Why are updates so hard? October 28 2019, 0 Comments

I recently recorded a webinar on introducing children to the diversity of life for the American Montessori Society (AMS). It is available in the professional development section of the AMS website. While I was preparing this webinar, I read articles on the history of biology education in the US. I was particularly interested to learn that a widely used high school biology text (Truman Moon’s Biology for Beginners) had been published in 1921 and remained much the same for 26 years – other than decreasing the coverage of evolution after the 1925 Scopes “Monkey” Trial.

After 1947, this text got a new author, James Otto, and a new title, Modern Biology. It was updated several times at intervals of 3-5 years, but it still took decades before the content shifted appreciably. In 1965, this text had only three kingdoms in its coverage of diversity of life – animals, plants, and everything that didn’t fit comfortably into those two kingdoms. The author placed bacteria, algae, fungi, and protozoa into the “Kingdom Protista.”

I found an enlightening history of kingdom classification in “Five Kingdoms: More or Less” by Joel Hagen, an article published in the journal, Bioscience, volume 62, January 2012. This article tells how it took the biology education community a long time to accept the five kingdom idea, even though knowledge of the protists and prokaryotes was increasing. One of the reasons given was academic inertia, resistance to change in lesson content.

Montessorians are currently dealing with academic inertia. There is no path given for revising biology content. Maria Montessori didn’t give guidance on updates. Why would she see the need to do this? The biology taught in her lifetime hardly changed. It was mainly animal anatomy, human physiology, and botany. She couldn’t foresee the rapid changes and new vision of biology that came after her death.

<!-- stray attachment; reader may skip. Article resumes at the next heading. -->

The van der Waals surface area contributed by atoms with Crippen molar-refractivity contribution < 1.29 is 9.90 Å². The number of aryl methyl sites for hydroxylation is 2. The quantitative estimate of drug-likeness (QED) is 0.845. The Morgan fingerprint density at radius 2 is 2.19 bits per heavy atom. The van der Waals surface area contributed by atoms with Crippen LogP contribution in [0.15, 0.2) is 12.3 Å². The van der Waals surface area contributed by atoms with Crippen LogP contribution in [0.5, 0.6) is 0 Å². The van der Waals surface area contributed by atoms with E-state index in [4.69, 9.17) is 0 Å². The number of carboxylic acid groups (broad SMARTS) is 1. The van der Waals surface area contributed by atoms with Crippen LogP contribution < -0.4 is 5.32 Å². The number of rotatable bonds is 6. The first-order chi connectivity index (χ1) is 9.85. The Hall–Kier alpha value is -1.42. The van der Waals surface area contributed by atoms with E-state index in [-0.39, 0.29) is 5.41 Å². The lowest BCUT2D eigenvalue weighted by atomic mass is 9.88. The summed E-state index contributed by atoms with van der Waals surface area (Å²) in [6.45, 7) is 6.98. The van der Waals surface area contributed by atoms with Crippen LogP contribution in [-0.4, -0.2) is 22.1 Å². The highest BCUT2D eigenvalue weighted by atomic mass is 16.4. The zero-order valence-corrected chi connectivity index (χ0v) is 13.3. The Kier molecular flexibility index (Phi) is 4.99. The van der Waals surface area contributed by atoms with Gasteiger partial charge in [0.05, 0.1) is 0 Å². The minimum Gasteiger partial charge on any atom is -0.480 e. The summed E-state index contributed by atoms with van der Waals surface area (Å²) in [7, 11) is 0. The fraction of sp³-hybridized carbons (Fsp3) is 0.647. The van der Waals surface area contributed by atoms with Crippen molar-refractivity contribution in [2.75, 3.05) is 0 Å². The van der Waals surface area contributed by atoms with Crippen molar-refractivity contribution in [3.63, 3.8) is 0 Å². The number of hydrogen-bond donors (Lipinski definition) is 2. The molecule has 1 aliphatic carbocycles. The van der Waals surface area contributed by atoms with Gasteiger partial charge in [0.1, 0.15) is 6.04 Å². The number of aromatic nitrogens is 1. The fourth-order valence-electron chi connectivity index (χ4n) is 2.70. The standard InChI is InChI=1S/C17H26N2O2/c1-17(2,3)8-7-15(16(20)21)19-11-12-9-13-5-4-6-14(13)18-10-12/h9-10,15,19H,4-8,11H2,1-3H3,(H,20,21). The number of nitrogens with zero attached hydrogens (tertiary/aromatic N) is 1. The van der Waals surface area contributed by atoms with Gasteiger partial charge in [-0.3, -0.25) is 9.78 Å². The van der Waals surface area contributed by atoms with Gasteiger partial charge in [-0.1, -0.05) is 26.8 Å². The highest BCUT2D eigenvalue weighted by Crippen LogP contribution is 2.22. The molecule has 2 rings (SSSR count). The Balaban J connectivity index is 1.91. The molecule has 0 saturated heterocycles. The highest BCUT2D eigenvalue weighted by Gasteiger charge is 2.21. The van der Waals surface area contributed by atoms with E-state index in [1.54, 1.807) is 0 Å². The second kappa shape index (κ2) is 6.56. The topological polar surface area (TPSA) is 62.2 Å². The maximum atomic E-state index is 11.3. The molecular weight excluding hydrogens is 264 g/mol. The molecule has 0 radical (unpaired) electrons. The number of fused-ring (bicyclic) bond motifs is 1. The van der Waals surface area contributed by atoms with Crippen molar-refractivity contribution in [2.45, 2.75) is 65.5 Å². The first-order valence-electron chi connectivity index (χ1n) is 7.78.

After World War II, our cell biology studies became more detailed because of knowledge that biologists gained using the electron microscope. The use of radioactive tracers made possible knowledge of a mind-blogging number of chemical reactions in the cell. Knowledge of DNA structure came in 1953, and more than a decade later, biologists began to sequence this huge molecule and explore the second fossil record it carries. If anything, change in biology content has accelerated in the last two decades, as DNA sequencing techniques have gotten faster and cheaper, and so much more data is available.

It isn’t as if Montessori’s original elementary biology content is unchanged in the classroom. Most Montessorians have added ecology to life science. The majority moved from the original two kingdoms to five kingdoms sometime during the last two decades of the 20th century when biology texts included this scheme. Five Kingdoms is a nice, neat system, and it is hard to give up, particularly when the replacement is the still-evolving Tree of Life and its three domains. It is time, however, to send Five Kingdoms into biology history and use the current “family tree” diagrams (phylogenies) of life’s diversity.

Many discoveries and advances have changed the way biology is presented to students. In general academia, there is more emphasis on evidence-based thinking and doing science investigations. There is less emphasis on memorizing information. Change is indeed hard, especially when there is a well-ordered sequence of lessons in place. Do your biology lessons for elementary children give them a foundation on which they can build? Or will they have to discard many of their Montessori lessons to move into higher level biology study?

It is time for the Montessori community to come together and synthesize new lesson sequences and content. Who wants to work with me on this?

Priscilla Spears 

October 2019